Perform 5 pelvic tilts during every hour of continuous sitting. Once you’re able to perform 10 in a row without slouching at the chest, progress to the next exercise.
Tilting the pelvis can help to maintain mobility in the lumbar spine and hips and activate lumbopelvic muscles. It can also help to relieve pain when sitting or when rising from sitting for a prolonged period. It is also a convenient way to improve control of the lumbopelvic region so that it is better equipped for more demanding tasks. This will help to reduce pain and improve function in other areas of the body that require control of the low back and pelvis in order to function effectively.
In a sitting position, place your hands on your hips with the index fingers on the front of your pelvis, and the thumb wrapped around behind. Tilt the pelvis as far forward as you can by arching the lower back and pushing the crotch into the seat, then tilt as far backwards as you can by rolling the pelvis backwards over your tailbone while performing the Drawing In exercise. Repeat this forward and back tilting while keeping the trunk and chest upright, preventing the shoulders and chest from slumping as you roll backwards. Use your hands to guide and increase the motion of the pelvis. It can help to imagine you are holding a bucket of water with your hands, and you are tipping water out of the front and back of the bucket as you tilt.
When you finish the exercise, return to sitting with a neutral pelvis. The pelvis is neutral when that imaginary bucket of water is level. A good way to tell is by looking at the waistband or belt, which usually sits across the brim of the pelvis. Try to sit with the waistband or belt parallel to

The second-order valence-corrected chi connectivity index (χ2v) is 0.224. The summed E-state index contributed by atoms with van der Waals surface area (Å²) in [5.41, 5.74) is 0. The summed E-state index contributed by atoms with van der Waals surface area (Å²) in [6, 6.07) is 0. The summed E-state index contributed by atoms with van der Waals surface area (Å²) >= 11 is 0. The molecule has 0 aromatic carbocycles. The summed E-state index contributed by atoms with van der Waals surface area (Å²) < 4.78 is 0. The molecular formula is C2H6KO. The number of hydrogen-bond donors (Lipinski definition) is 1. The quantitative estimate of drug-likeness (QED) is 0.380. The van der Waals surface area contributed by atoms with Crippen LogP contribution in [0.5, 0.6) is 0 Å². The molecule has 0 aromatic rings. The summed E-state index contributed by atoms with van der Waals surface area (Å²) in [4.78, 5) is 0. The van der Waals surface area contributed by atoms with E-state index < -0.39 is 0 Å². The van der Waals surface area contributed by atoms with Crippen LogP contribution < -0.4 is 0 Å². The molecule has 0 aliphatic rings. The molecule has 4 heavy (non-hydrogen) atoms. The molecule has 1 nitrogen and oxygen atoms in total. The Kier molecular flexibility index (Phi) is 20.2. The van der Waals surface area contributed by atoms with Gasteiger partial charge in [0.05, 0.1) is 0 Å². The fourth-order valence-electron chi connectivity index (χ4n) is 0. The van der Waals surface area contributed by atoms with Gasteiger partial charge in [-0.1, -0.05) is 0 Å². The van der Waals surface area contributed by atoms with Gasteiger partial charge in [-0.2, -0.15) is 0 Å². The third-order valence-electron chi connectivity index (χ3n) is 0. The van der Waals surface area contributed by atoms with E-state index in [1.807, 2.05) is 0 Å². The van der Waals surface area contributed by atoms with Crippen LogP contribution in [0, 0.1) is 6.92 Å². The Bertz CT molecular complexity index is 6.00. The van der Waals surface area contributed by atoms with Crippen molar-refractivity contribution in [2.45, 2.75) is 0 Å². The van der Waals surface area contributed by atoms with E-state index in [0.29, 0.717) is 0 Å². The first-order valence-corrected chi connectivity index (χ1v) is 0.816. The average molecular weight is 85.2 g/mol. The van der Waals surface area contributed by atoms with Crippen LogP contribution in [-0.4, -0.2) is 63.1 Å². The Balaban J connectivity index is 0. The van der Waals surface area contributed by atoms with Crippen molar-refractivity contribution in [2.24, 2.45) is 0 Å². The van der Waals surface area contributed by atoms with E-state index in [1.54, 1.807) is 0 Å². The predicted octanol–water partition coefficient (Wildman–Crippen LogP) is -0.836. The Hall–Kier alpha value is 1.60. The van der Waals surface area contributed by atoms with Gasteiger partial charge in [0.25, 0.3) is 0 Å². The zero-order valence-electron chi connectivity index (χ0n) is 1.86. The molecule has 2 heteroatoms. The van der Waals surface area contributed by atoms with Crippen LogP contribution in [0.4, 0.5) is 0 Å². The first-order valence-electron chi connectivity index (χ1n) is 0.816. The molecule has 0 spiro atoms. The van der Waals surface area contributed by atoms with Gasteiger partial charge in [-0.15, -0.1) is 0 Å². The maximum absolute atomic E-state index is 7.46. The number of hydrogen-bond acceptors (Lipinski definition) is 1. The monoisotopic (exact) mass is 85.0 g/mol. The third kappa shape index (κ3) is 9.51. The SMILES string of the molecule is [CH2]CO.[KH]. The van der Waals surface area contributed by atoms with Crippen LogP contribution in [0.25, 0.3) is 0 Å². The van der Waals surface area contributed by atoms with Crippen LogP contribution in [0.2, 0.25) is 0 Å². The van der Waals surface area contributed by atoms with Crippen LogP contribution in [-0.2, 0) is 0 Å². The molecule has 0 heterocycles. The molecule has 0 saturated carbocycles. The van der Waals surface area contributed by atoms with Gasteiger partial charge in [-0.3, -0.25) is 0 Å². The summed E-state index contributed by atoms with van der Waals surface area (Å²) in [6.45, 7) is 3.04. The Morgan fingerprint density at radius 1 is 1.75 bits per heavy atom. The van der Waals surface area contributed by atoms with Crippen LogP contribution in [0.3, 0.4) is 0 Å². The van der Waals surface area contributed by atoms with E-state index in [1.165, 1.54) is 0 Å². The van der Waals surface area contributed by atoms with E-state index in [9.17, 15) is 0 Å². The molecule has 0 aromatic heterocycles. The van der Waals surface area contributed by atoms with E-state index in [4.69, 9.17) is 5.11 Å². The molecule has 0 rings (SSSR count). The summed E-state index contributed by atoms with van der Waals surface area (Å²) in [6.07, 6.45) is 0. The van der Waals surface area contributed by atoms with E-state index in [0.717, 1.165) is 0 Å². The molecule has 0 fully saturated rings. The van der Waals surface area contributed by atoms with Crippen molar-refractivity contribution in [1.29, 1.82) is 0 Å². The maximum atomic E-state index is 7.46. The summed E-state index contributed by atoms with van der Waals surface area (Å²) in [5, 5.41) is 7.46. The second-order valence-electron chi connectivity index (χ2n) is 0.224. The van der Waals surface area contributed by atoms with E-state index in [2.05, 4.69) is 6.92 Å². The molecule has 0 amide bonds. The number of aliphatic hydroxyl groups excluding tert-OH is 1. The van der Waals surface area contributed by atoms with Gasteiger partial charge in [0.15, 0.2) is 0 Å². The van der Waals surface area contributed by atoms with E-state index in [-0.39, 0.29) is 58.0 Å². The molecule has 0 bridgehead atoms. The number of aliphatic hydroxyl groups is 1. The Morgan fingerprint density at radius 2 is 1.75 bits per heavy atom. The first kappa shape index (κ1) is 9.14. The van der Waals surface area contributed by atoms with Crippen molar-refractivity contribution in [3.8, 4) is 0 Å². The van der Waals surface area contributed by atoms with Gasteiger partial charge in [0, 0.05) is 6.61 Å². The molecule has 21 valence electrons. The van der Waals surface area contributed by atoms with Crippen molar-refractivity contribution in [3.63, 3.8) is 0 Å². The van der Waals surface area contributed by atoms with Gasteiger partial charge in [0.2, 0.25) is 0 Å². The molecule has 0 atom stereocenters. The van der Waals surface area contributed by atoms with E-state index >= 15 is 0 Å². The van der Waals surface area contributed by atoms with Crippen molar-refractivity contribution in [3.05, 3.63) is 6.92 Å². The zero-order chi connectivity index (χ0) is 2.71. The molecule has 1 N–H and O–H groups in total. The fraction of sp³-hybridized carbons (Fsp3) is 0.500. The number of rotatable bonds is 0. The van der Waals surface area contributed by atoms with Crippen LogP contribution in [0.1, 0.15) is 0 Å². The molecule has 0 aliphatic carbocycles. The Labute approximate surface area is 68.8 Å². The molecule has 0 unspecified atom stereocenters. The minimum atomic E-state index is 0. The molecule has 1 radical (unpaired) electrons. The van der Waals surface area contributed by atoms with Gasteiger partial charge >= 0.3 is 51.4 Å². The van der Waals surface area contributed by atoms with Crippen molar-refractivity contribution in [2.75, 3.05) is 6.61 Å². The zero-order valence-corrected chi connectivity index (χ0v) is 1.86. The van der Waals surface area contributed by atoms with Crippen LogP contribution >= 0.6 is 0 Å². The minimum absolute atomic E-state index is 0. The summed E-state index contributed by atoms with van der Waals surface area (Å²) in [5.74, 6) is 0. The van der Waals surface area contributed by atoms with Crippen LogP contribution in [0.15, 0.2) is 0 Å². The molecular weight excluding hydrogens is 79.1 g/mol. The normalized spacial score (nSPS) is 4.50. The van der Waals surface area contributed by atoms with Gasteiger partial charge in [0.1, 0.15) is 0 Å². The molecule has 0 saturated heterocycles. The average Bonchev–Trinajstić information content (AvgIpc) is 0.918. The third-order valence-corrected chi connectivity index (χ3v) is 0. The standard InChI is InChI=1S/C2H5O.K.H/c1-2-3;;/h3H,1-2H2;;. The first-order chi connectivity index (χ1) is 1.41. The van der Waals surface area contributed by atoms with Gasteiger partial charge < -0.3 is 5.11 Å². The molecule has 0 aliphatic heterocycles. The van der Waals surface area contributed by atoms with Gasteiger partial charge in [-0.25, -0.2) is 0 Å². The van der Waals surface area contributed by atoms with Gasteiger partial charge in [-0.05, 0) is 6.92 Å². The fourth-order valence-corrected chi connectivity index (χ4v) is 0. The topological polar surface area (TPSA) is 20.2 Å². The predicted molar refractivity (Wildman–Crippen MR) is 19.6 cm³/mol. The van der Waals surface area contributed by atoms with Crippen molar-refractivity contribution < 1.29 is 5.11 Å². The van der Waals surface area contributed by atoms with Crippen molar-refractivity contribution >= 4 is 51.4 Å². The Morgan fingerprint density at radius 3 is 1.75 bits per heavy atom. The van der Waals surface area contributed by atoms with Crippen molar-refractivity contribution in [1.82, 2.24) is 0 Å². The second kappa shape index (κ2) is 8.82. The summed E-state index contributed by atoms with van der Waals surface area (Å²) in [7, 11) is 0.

the ground, as this approximates a neutral pelvis. Sitting with the pelvis in other positions is acceptable, but this can lead to slumping or arching of the lower back which can aggravate symptoms if maintained for long periods.
• Slumping through the shoulders and upper back. If the shoulders and upper back are not held in an erect position, emphasis on the muscles of the lumbopelvic region can be lost, making the exercise less effective. It some cases, slumping can cause pain. If you are experiencing this, try to imagine that there is a string attached from the ceiling to the top of your head which is pulling your upper body upwards. Maintain this position while tilting the pelvis. If the exercise is still painful, reduce the range through which you are tilting so that the movement is pain free.
• Not tilting back far enough. Newcomers to this exercise tend to find rocking forward and arching the back much easier than rolling the pelvis backwards, and tend to just tilt the pelvis from neutral forwards, and then back to neutral without tipping backwards. The backwards tilt is just as important, so ensure that you focus on ‘tipping water out of the back of the bucket’. Sitting beside a mirror, or taking a video of yourself from the side are good ways to check that you are tilting backwards as well as forwards.
You should be able to perform 10 seated pelvic tilts in a row before progressing